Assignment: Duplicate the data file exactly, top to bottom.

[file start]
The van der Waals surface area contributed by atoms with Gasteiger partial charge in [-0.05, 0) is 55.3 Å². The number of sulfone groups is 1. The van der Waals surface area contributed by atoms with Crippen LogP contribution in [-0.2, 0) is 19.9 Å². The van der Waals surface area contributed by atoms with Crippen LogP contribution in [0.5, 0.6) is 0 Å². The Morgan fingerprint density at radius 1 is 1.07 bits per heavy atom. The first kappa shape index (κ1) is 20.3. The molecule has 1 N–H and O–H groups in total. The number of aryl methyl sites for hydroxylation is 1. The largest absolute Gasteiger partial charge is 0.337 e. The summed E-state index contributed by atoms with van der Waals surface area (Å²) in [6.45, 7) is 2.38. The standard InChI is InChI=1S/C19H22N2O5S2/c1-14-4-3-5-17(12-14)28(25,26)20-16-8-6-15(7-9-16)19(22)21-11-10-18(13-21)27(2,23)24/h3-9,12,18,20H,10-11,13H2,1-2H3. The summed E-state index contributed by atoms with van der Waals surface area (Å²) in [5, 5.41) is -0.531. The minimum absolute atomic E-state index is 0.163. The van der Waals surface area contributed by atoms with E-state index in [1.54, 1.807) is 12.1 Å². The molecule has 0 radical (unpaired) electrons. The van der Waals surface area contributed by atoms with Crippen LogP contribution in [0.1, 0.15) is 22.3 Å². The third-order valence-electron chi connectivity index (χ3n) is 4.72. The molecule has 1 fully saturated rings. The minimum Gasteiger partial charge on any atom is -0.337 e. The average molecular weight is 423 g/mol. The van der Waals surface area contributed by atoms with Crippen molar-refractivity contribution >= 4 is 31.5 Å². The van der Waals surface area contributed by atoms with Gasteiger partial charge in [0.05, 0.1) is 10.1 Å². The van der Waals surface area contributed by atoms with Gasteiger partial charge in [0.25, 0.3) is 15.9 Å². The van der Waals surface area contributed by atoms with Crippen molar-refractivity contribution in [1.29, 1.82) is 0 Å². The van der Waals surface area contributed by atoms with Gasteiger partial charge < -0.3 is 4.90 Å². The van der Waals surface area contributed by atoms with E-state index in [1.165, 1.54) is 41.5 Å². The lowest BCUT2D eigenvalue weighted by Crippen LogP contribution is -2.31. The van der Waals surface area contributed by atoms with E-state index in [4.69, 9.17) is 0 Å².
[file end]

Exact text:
The van der Waals surface area contributed by atoms with Gasteiger partial charge in [-0.05, 0) is 55.3 Å². The number of sulfone groups is 1. The van der Waals surface area contributed by atoms with Crippen LogP contribution in [-0.2, 0) is 19.9 Å². The van der Waals surface area contributed by atoms with Crippen LogP contribution in [0.5, 0.6) is 0 Å². The Morgan fingerprint density at radius 1 is 1.07 bits per heavy atom. The first kappa shape index (κ1) is 20.3. The molecule has 1 N–H and O–H groups in total. The number of aryl methyl sites for hydroxylation is 1. The largest absolute Gasteiger partial charge is 0.337 e. The summed E-state index contributed by atoms with van der Waals surface area (Å²) in [6.45, 7) is 2.38. The standard InChI is InChI=1S/C19H22N2O5S2/c1-14-4-3-5-17(12-14)28(25,26)20-16-8-6-15(7-9-16)19(22)21-11-10-18(13-21)27(2,23)24/h3-9,12,18,20H,10-11,13H2,1-2H3. The summed E-state index contributed by atoms with van der Waals surface area (Å²) in [5, 5.41) is -0.531. The minimum absolute atomic E-state index is 0.163. The van der Waals surface area contributed by atoms with E-state index in [1.54, 1.807) is 12.1 Å². The molecule has 0 radical (unpaired) electrons. The van der Waals surface area contributed by atoms with Crippen LogP contribution in [0.1, 0.15) is 22.3 Å². The third-order valence-electron chi connectivity index (χ3n) is 4.72. The molecule has 1 fully saturated rings. The minimum Gasteiger partial charge on any atom is -0.337 e. The average molecular weight is 423 g/mol. The van der Waals surface area contributed by atoms with Crippen molar-refractivity contribution >= 4 is 31.5 Å². The van der Waals surface area contributed by atoms with Gasteiger partial charge in [0.05, 0.1) is 10.1 Å². The van der Waals surface area contributed by atoms with Gasteiger partial charge in [0.25, 0.3) is 15.9 Å². The van der Waals surface area contributed by atoms with Crippen molar-refractivity contribution in [1.29, 1.82) is 0 Å². The van der Waals surface area contributed by atoms with Gasteiger partial charge < -0.3 is 4.90 Å². The van der Waals surface area contributed by atoms with E-state index in [1.165, 1.54) is 41.5 Å². The lowest BCUT2D eigenvalue weighted by Crippen LogP contribution is -2.31. The van der Waals surface area contributed by atoms with E-state index in [4.69, 9.17) is 0 Å².